Anatomical, functional and psychosocial consequences
Anatomical and functional consequences:
The three functions of the larynx, which are breathing, deglutition and speech will be directly affected by the surgery. The main impact of the surgery is a definitive separation of the digestive and respiratory tracts: the aerodigestive crossroads are no longer present.
Aerodigestive tracts prior to laryngectomy:
Aerodigestive tracts after laryngectomy:
Breathing is the main function of the larynx. Following total laryngectomy, the trachea is directly connected to the skin, at the level of the tracheostoma. Therefore, breathing takes place directly through this orifice.
Breathing after total laryngectomy:
After surgery, the oral cavity and the nasal cavities no longer communicated with the neo-pharynx. Therefore there is no risk of food choking. Swallowing is preserved, thanks to the propulsion by the base of the tongue and the constrictor muscles of the pharynx.
Swallowing after total laryngectomy:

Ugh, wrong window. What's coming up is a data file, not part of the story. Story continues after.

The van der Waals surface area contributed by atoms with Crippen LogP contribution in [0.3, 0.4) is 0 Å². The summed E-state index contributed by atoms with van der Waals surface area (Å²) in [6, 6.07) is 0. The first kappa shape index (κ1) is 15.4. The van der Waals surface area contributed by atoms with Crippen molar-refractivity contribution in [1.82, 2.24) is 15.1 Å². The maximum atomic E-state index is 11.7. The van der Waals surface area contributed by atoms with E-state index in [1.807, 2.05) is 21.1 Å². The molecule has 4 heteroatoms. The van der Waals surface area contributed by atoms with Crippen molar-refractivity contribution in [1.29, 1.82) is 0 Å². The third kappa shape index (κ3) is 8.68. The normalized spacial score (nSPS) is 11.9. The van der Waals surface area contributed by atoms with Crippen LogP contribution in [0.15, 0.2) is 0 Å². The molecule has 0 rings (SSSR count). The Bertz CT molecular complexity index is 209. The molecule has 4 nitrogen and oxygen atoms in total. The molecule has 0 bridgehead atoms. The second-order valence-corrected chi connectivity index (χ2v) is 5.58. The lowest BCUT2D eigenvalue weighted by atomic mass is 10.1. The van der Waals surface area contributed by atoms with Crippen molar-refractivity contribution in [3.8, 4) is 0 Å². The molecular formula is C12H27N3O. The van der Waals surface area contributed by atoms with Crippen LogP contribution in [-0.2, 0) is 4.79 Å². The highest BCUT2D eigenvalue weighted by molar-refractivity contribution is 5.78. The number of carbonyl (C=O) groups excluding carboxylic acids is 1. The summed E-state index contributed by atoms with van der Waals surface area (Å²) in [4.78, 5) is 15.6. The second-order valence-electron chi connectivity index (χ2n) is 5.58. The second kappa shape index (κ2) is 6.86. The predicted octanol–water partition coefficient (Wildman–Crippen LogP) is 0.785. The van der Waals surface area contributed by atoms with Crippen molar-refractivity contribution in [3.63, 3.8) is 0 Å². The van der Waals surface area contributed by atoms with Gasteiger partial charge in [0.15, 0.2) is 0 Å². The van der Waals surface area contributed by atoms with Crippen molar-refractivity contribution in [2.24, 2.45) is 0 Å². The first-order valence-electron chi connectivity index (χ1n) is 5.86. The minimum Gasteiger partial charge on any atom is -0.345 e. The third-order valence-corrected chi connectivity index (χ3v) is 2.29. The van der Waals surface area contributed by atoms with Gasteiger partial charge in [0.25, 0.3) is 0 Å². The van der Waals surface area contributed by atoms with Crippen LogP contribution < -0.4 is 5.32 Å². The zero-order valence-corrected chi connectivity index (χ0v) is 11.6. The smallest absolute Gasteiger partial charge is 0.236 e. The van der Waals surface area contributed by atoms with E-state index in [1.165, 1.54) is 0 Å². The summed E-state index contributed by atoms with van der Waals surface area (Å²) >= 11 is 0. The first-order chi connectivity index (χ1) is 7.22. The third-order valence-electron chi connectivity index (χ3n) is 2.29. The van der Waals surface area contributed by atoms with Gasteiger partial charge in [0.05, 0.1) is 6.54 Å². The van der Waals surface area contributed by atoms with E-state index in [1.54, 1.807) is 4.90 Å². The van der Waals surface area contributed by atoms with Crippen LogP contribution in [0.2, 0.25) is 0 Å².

Finally, physiological speech, by vibration of vocal chords is definitively lost. New speech techniques will be taught to the patient during speech therapy sessions. In the presence of a phonatory prosthesis, the objective of speech re-education will be to develop a tracheo-oesophageal voice. In the absence of this prosthesis, the use of the oro-oesophageal voice will be taught to the patient.
Tracheo-oesophageal voice (phonatory prosthesis):
The apparent sequels of the surgery are also important, with a major psychological impact. The presence of the tracheostoma in a visible zone, in the middle of the neck, in addition to the considerable modification of the voice, are two factors that strongly disturb the self-image, and undermine the communication and coping skills of the patient.
The life of the patient will thus be modified in different aspects. First of all, self-image and self-esteem will be profoundly modified. This could have a major effect on the mood of the patient and sometimes cause a depressive syndrome. Then, in public sphere, the patient could experience a lack of self-confidence and experience a self-withdrawal. In the intimate and private sphere, the loss of the voice and the presence of the tracheostoma could also lead to a lack of communication. Furthermore, the impact and the sequels of the surgery are not limited to the patient, but also affect the patient’s family in their daily life.
Therefore, it would seem essential that the patient be able to benefit from a psychological follow-up, in order to face these difficulties, improve his/her experience of the disease and his/her quality of life.